KHN Morning Briefing

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Doctor’s Murder Raises Tough Questions About Battling Opioid Epidemic

Dr. Todd Graham refused to give a patient a pain killer prescription. The woman's husband returned with threats and a gun. Graham's death is serving as a stark reminder to the community that doctors are on the front lines of the crisis. Meanwhile, deaths from drug overdoses in the U.S. rose sharply in the first nine months of 2016.

Stat: A Doctor Was Murdered Over Opioids. His Town Is Left With No Easy Answers
Dr. Todd Graham wasn’t yet halfway through his workday at South Bend Orthopaedics when a new patient came into his office here complaining of chronic pain. Heeding the many warnings of health officials, he told her opioids weren’t the appropriate treatment. But she was accompanied by her husband, who insisted on a prescription. Graham held his ground. The husband grew irate. ...Then he pulled out a semiautomatic weapon and shot the doctor who wouldn’t give his wife pain pills. Days after the July 26 murder, STAT interviewed doctors, law enforcement officials, and local residents to piece together the full story — and to understand how the shouts in the office and the gunshots in the parking lot have reverberated through this small Midwestern town. (Thielking, 8/8)

Stat: 'Doctors Are Getting Shot': Navigating The Perils Of Pain Pill Prescribing In The Midst Of An Opioid Crisis
The recent murder of Dr. Todd Graham has shaken physicians across the U.S. Graham was shot by the husband of a new patient who had asked him earlier that day for opioids to control chronic pain. Graham, an orthopedist in Mishawaka, Ind., had refused to write the prescription, explaining that the powerful pain pills weren’t appropriate treatment. The patient’s husband tracked him down later in the parking lot and pulled out a gun. (Ross, 8/8)

Stat: Doctors Who Attend Lower-Tier Medical Schools Prescribe Far More Opioids
Aphysician’s propensity to prescribe opioids could be affected by a range of factors relating to background and clinical experiences. But new research shows one variable may be especially influential: where the doctor went to medical school. A paper published Monday by economics professors at Princeton University determined that physicians who studied at lower-ranked medical schools prescribe nearly three times as many opioids per year as those who attended top-tier institutions. (Ross, 8/7)

The Washington Post: Deaths From Drug Overdoses Soared In The First Nine Months Of 2016
Deaths from drug overdoses rose sharply in the first nine months of 2016, the government reported Tuesday, releasing data that confirm the widely held belief that the opioid epidemic worsened last year despite stepped-up efforts by public health authorities. The National Center for Health Statistics reported that overdose deaths reached a record 19.9 per 100,000 population in the third quarter, a big increase over the 16.7 recorded for the same three months in 2015. Similarly, the first two quarters of last year showed death rates of 18.9 and 19.3, far greater than the corresponding periods for 2015. Data for the fourth quarter of 2016 are not yet available. (Bernstein, 8/8)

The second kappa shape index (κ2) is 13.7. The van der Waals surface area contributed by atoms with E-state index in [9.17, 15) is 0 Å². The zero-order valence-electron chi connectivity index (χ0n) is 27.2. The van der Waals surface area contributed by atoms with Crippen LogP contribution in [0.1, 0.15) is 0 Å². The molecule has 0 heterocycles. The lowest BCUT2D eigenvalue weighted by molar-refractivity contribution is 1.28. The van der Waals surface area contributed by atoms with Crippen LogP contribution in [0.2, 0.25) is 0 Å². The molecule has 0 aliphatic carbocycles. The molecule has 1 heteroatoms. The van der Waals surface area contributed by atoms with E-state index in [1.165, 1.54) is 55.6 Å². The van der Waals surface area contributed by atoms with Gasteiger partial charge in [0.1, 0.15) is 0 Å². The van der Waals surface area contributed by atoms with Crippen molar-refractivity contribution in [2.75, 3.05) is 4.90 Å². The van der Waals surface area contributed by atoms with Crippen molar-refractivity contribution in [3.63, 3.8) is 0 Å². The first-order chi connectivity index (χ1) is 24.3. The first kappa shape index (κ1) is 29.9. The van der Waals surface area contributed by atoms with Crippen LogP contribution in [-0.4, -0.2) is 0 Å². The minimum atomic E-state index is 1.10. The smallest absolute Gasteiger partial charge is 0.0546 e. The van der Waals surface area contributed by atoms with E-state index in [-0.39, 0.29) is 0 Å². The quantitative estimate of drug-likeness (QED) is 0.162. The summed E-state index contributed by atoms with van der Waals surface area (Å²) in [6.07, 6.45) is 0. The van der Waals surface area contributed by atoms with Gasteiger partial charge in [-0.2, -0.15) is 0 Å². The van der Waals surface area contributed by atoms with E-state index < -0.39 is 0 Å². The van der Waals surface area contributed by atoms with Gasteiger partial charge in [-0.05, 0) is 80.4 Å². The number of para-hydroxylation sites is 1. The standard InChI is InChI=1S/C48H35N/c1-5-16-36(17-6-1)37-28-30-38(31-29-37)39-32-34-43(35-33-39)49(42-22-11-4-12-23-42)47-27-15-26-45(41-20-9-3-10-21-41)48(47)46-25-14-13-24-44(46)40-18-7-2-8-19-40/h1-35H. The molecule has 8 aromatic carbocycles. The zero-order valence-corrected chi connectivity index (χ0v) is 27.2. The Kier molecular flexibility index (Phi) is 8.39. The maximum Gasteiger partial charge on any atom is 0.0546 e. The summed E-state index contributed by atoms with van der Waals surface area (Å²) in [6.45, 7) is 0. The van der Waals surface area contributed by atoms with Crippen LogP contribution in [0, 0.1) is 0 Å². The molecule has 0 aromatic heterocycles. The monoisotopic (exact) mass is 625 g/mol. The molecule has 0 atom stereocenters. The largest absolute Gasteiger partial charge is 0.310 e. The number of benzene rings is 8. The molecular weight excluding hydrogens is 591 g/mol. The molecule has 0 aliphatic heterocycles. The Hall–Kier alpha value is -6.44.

And in other news on the crisis —

The Associated Press: Report Reveals Underground US Haven For Heroin, Drug Users
A safe haven where drug users inject themselves with heroin and other drugs has been quietly operating in the United States for the past three years, a report reveals. None were known to exist in the U.S. until the disclosure in a medical journal, although several states and cities are pushing to establish these so-called supervised injection sites where users can shoot up under the care of trained staff who can treat an overdose if necessary. (Stobbe, 8/8)

The Oregonian: Fed Up With Opioid Deaths, Multnomah County Sues Drug Makers For $250 Million
Multnomah County has joined a list of other counties, cities and states across the nation in filing a lawsuit against major U.S. pharmaceutical companies, accusing them of pushing doctors to overprescribe opioids such as OxyContin and Percocet despite the great risks of addiction. In the $250 million lawsuit, Multnomah County claims pharmaceutical makers and distributors have engaged in a nearly two-decades-long “campaign of lies and deceptions” to drive up profits by selling opioids to the masses. It’s now a $13-billion-a-year industry. (Green, 8/7)

New Hampshire Public Radio: In First Year, Childhood Trauma Response Team Refers More Than 250 For Services
Children in New Hampshire are finding themselves caught in the front lines of the state’s heroin and opioid crisis. ...Lara Quiroga is with the Manchester Community Health Center, and helped launch a program last summer that aims to ensure children who experience trauma, whether it's witnessing an overdose or being exposed to violence, get the services they need. (Ganley and Brindley, 8/7)

Cincinnati Enquirer: Drug Overdose Surge Hits Hamilton County
A surge in suspected overdoses in Hamilton County on Saturday prompted public health officials to issue an alert to the community. Twenty-two suspected overdose cases were logged at Hamilton County hospitals on Saturday alone, health department records show. (DeMio, 8/7)

Boston Globe: A Door Inches Open To Give Inmates Medication For Addiction
With grants announced Monday, the houses of correction in Franklin and Hampden counties will expand their ability to offer buprenorphine, a drug commonly known by the brand name Suboxone, to inmates with a diagnosed opioid use disorder, starting within a month of their release. Only a handful of prisons and jails nationwide dispense buprenorphine as treatment. (Freyer, 8/7)

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